Consumer confidence is critical
It’s great when your customers are confident you’ll deliver and trust your integrity and fairness. It’s even greater when they have so much confidence in you that they’re willing to refer potential customers to you, unsolicited, and willing to give a testimonial on your behalf, also unsolicited.
The higher the customers’ confidence level, the less resistance they have to doing more business with you, and the less likely they are to go shopping for price. Smart customers know delivery and ease of doing business, plus reliability and consistency, are more important than price.
If your customer doesn’t know that, find another customer.
The question is: How did that customer gain confidence in you? The bigger question is: How long did it take the customer to gain that confidence in you? But by far, the biggest question is: What do you do if you begin to lose the customer’s confidence?
It’s best to prevent confidence erosion in the first place. Based on experience, you know that gaining the customer’s confidence can take years. It takes bringing in order after order, offering service after service, exceeding the customer’s expectations, and being there when needed.
Losing the customer’s confidence takes much less time than building it; just a few bad experiences willsend the relationship down the drain. Again, good old experience tells you that after one or two “bad” episodes, confidence dips somewhere between eroded and gone. Customer confidence takes years to build but days to lose.
Somehow it just doesn’t seem fair. Why not see how many “confidence erosion factors” you and your company are guilty of. When your customers lose confidence, you committed one or more of the following infractions:
1. Late delivery (worse, late delivery without notification).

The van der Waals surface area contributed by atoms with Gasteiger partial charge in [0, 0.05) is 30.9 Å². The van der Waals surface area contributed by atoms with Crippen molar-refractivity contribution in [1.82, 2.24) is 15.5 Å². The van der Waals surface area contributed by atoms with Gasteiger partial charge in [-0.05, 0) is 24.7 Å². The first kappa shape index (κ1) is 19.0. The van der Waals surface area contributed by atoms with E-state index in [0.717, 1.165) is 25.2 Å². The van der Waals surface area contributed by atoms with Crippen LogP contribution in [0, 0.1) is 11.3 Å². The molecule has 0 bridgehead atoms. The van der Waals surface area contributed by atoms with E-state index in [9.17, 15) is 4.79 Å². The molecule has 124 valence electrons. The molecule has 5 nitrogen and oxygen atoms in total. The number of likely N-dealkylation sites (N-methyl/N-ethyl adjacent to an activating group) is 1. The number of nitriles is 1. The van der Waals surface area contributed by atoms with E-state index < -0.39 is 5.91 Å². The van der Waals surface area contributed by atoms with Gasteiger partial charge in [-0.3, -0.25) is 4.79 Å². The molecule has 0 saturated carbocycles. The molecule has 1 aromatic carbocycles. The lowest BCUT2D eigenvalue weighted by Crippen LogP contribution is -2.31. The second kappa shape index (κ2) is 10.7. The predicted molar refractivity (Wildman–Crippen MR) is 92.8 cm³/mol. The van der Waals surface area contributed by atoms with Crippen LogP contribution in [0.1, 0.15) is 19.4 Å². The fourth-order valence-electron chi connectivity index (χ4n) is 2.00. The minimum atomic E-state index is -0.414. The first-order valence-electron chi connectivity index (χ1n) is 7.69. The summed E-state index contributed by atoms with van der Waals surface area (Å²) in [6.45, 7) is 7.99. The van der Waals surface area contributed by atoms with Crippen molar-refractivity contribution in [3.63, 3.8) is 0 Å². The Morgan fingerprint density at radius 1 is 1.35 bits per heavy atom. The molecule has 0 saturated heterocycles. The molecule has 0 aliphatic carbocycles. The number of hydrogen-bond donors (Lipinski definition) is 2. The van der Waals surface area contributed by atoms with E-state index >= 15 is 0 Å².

2. Partial delivery.
3. Wrong delivery.
4. Reduction in quality.
5. Reduction of service.
6. Poor accessibility to you in time of need.
7. Slow response to genuine needs.
8. Rude people in service or accounting, or both.
9. Failure to respond to a “fire drill” call in a manner the customer feels is excellent.
10. Broken promises (worse if lied about).
11. Inconsistent service actions and business practices.
12. Making excuses or blaming rather than providing answers.
12.5. The customer discovers your price is significantly higher than that of a competitor who, in the customer’s eyes, is offering “relatively” the same thing with “relatively” the same service in “relatively” the same time frame. You and your customer may have “relatively” different opinions about what is a high price and what is a fair price.
Your company needs to make a profit to survive. Often, this profit is the result of cutting costs, services or quality – a three-pronged formula for disaster over the long haul.
But let’s get back to confidence. If you don’t think you’re vulnerable and that the 12.5 confidence erosion factors don’t apply to you, stop reading. This only applies to people who have lost customers and don’t really know why, so they blame it on price, moan about it to all their superiors and then do nothing or very little, other than to further reduce the price, to win the customer back.
Losing a sale on price is not a problem, but a symptom. The truth is, the customer has more confidence in someone else delivering than in you. The bigger problem is determining what you did to cause that customer to go away. But the biggest problem by far is that if you do little or nothing about it, you’ll lose more customers.
Never break a promise or miss a delivery or fail to meet a deadline or change a plan without a proactive, in-advance, personal customer communication. In other words, talk to your customer.
An erosion in customer confidence also causes internal morale problems. Rebuilding trust and lost confidence takes time, and such efforts are always under suspicion or scrutiny.
Free GitBit: Confidence has a sister, and it’s part of a formula that wins sales and retains customers. It’s short and sweet. Want it? Go to www.gitomer.com; register if you’re a first-time user, and enter the word CONFIDENCE in the GitBit box.
Jeffrey Gitomer, president of Charlotte, N.C.-based Buy Gitomer, can be reached by phone at (704) 333-112 or by e-mail at email@example.com.